Emily R R Burdett

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Theoretical models of social learning predict that individuals can benefit from using strategies that specify when and whom to copy. Here the interaction of two social learning strategies, model age-based biased copying and copy when uncertain, was investigated. Uncertainty was created via a systematic manipulation of demonstration efficacy (completeness)(More)
This study tested the prediction that, with age, children should rely less on familiarity and more on expertise in their selective social learning. Experiment 1 (N = 50) found that 5- to 6-year-olds copied the technique their mother used to extract a prize from a novel puzzle box, in preference to both a stranger and an established expert. This bias(More)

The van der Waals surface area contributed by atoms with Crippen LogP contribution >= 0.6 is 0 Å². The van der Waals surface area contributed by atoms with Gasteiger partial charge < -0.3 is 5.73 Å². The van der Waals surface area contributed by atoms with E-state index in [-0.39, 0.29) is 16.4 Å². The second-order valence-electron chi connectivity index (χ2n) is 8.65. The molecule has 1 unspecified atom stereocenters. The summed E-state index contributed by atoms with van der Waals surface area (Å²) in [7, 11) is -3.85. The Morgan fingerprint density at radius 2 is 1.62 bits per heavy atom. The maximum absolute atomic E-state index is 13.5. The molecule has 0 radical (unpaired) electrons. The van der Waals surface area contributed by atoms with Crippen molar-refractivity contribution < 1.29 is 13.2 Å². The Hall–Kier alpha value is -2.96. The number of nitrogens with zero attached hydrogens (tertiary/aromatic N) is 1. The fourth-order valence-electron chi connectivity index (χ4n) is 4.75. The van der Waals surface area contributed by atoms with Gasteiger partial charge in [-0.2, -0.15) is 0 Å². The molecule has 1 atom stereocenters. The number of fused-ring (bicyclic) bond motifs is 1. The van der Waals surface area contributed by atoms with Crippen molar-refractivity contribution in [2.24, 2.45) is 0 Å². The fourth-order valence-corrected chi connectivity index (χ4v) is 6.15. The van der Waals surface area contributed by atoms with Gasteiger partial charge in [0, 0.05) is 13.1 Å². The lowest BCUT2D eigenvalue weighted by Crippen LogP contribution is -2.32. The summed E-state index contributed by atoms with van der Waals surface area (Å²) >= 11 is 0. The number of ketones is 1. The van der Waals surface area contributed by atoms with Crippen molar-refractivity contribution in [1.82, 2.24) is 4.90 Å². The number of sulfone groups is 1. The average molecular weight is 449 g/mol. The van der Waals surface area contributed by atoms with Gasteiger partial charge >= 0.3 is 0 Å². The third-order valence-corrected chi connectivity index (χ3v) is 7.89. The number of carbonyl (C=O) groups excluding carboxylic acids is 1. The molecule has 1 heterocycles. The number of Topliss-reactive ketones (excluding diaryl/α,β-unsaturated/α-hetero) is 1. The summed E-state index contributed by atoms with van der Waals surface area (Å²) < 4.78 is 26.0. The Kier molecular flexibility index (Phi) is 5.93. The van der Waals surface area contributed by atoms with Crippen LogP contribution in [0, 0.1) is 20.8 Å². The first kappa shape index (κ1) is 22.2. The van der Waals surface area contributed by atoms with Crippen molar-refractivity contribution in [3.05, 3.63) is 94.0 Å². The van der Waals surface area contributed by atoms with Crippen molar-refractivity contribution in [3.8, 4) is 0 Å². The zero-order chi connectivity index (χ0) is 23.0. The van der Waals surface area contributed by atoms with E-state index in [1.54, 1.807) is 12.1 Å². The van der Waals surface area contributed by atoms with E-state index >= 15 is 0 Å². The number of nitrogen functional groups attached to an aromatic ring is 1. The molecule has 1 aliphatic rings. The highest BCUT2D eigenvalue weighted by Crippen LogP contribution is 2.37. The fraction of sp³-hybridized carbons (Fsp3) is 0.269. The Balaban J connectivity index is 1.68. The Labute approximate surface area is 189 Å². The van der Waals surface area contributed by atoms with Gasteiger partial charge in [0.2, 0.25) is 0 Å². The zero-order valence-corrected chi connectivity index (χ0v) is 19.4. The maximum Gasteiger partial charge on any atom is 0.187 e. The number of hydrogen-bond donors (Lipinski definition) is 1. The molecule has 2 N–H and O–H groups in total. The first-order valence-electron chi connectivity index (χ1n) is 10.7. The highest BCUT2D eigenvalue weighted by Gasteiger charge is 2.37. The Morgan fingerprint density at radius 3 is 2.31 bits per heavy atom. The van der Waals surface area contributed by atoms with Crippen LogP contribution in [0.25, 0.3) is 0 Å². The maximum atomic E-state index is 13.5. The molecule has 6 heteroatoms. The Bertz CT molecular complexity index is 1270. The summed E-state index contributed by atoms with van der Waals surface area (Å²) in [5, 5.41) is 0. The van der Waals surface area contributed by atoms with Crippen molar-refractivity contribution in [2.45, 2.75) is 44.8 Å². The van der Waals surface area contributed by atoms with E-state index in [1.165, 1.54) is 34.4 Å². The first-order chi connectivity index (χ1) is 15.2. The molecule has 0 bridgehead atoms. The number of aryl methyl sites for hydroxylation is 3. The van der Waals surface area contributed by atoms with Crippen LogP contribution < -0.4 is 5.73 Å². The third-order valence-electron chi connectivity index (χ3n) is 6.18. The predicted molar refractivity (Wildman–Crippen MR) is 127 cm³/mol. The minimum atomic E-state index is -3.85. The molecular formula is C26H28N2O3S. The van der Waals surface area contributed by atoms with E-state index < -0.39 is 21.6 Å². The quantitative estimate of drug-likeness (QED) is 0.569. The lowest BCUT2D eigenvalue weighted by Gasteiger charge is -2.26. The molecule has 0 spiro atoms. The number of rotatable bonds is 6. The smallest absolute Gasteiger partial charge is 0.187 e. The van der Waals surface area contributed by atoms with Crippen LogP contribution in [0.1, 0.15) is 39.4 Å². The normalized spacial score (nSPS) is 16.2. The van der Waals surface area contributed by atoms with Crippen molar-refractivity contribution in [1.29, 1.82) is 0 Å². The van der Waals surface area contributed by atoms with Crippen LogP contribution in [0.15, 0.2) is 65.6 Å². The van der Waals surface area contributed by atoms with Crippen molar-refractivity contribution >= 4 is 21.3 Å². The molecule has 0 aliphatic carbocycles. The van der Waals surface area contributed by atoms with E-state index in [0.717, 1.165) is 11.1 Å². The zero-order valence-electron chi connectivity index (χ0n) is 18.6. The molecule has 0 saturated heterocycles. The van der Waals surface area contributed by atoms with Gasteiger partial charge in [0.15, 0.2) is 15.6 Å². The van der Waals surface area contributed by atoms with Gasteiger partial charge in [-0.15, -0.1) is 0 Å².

This study examined whether instrumental and normative learning contexts differentially influence 4- to 7-year-old children's social learning strategies; specifically, their dispositions to copy an expert versus a majority consensus. Experiment 1 (N = 44) established that children copied a relatively competent "expert" individual over an incompetent(More)
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